The RTOs/ISOs operate in parallel (and lately in conflict) with state laws that regulate utilities that provide consumer protections, as well as health and safety protections that address environmental externalities through states’ environmental regulation. The New England States Committee on Electricity (NESCOE) recently linked the lack of transparency in stakeholder and ISO-NE Board processes with “the New England States’ legal requirements, policy imperatives, and associated consumer interests.”
There is a wide range in how the RTOs/ISOs keep informed and share data about emissions from power plants. Ten to fifteen years ago some ISOs developed a report of average marginal emissions for the evaluation of pollution savings from state energy-efficiency programs. Today, climate change driven by accumulated greenhouse gas is a bigger concern. Reporting totals of emissions over a year, and by month or season will help decision-makers facing a wider variety of options to change fossil fuel use and cumulative emissions.
The NYISO established an Environmental Advisory Council in 2004, and provides it with reports that include average marginal emission rates from NYISO’s generation as well as the cumulative CO2 emissions in New York from all sectors (drawing data from Energy Information Administration). PJM reports only the average marginal rate of emissions, released each spring, and it is impossible to determine if this report is shared with the PJM board (because there’s no transparency). ISO-NE has, since 1993, made a similar annual report of marginal rates of emissions, though with an 18 months delay from the end of the year. California ISO makes monthly reports of emissions. The Southwest Power Pool makes none.
Changed energy mix
Reporting on the energy mix is another measure of improvement on climate-harming emissions. The Southwest Power Pool does post data showing enormous use of wind energy. In the spring and fall SPP’s energy supply is routinely as high as 50% wind. All the other RTOs/ISOs (CAISO, ERCOT, ISO-NE, MISO and NYISO) also display the current energy mix on their web sites. This kind of data on the resources meeting electricity demand is fundamental to the RTO/ISO function. Such display and archiving energy data is a minimal level of transparency not found from utilities outside the RTOs/ISOs.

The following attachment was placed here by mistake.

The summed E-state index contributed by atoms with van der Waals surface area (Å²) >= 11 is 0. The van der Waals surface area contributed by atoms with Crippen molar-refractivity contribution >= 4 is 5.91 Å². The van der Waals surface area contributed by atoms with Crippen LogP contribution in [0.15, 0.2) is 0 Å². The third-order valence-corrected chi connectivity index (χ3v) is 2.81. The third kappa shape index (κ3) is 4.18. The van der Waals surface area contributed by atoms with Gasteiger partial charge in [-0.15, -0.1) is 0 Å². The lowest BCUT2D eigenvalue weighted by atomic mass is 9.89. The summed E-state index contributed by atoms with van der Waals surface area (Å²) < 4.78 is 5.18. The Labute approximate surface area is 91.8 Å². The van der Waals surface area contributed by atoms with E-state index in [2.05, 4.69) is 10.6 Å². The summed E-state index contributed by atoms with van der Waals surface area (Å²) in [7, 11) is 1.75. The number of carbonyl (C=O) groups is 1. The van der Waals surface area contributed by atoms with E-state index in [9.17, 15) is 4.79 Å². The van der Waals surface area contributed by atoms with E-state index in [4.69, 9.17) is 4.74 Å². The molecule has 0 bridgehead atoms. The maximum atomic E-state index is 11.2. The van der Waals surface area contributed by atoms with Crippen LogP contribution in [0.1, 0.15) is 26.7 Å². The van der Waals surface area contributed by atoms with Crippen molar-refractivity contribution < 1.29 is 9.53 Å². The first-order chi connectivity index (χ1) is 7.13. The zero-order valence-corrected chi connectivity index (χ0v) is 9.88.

The accumulation of carbon dioxide in the atmosphere comes from the cumulative emissions from combustion (and other biological sources). A decent comparison and metric for RTO/ISO boards to monitor would show total greenhouse gas emissions from power plant operations, along with the sort of data EIA provides on fuel-burning emissions in other sectors of the economy in their region. That reporting will allow RTO/ISO boards monitor change as members and utilities pursue electrification, and electricity replaces fossil fuel in building and transportation. RTO/ISO boards should receive a report annually on the grid they manage is affecting total climate-harming pollution.
What we need from RTOs
Regional cooperation to meet energy demand requires transparency and openness now as public, leaders, and utility-industry members meet the challenge of climate and decarbonize energy. Leaders of all these organizations need metrics reflecting their own operations and markets, for daily business and for addressing climate damaging emission of carbon and methane (aka natural gas).
People in government need the informed cooperation of citizens and corporations to implement policy on climate. With all the decision-making ahead, the RTOs/ISOs are going to be key for people, their polices and utilities to work together in new ways to move off climate-damaging fuels.
The New England states are asking for change from their ISO. The Mid-Atlantic states are in court over their RTO’s objection to renewable energy policy. We have to decide, are these organizations up to the task?
Featured image of New York City by Cynthia Shahan, CleanTechnica